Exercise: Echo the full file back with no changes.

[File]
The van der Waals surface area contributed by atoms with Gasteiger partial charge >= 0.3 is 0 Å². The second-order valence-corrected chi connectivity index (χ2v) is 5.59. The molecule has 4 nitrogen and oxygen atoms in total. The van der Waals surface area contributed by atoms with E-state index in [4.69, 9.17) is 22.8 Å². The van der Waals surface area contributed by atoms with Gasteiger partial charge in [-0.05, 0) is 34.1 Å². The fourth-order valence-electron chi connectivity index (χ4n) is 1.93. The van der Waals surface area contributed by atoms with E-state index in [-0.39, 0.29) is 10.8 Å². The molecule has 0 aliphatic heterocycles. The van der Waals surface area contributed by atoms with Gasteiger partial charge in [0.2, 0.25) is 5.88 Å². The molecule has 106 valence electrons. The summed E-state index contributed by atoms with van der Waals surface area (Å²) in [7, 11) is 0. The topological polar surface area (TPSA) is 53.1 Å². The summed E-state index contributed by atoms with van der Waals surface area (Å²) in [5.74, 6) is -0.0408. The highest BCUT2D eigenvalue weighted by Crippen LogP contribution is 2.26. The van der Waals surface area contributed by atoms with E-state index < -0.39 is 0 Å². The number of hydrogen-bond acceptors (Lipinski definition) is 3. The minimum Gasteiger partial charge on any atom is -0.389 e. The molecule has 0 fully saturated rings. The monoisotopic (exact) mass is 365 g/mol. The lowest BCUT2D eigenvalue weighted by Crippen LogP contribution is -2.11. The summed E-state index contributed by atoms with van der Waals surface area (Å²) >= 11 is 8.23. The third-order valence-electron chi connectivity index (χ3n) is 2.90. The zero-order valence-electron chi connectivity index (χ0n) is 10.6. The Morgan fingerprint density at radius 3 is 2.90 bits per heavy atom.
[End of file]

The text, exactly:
The van der Waals surface area contributed by atoms with Gasteiger partial charge >= 0.3 is 0 Å². The second-order valence-corrected chi connectivity index (χ2v) is 5.59. The molecule has 4 nitrogen and oxygen atoms in total. The van der Waals surface area contributed by atoms with E-state index in [4.69, 9.17) is 22.8 Å². The van der Waals surface area contributed by atoms with Gasteiger partial charge in [-0.05, 0) is 34.1 Å². The fourth-order valence-electron chi connectivity index (χ4n) is 1.93. The van der Waals surface area contributed by atoms with E-state index in [-0.39, 0.29) is 10.8 Å². The molecule has 0 aliphatic heterocycles. The van der Waals surface area contributed by atoms with Gasteiger partial charge in [0.2, 0.25) is 5.88 Å². The molecule has 106 valence electrons. The summed E-state index contributed by atoms with van der Waals surface area (Å²) in [7, 11) is 0. The topological polar surface area (TPSA) is 53.1 Å². The summed E-state index contributed by atoms with van der Waals surface area (Å²) in [5.74, 6) is -0.0408. The highest BCUT2D eigenvalue weighted by Crippen LogP contribution is 2.26. The van der Waals surface area contributed by atoms with E-state index < -0.39 is 0 Å². The number of hydrogen-bond acceptors (Lipinski definition) is 3. The minimum Gasteiger partial charge on any atom is -0.389 e. The molecule has 0 fully saturated rings. The monoisotopic (exact) mass is 365 g/mol. The lowest BCUT2D eigenvalue weighted by Crippen LogP contribution is -2.11. The summed E-state index contributed by atoms with van der Waals surface area (Å²) >= 11 is 8.23. The third-order valence-electron chi connectivity index (χ3n) is 2.90. The zero-order valence-electron chi connectivity index (χ0n) is 10.6. The Morgan fingerprint density at radius 3 is 2.90 bits per heavy atom.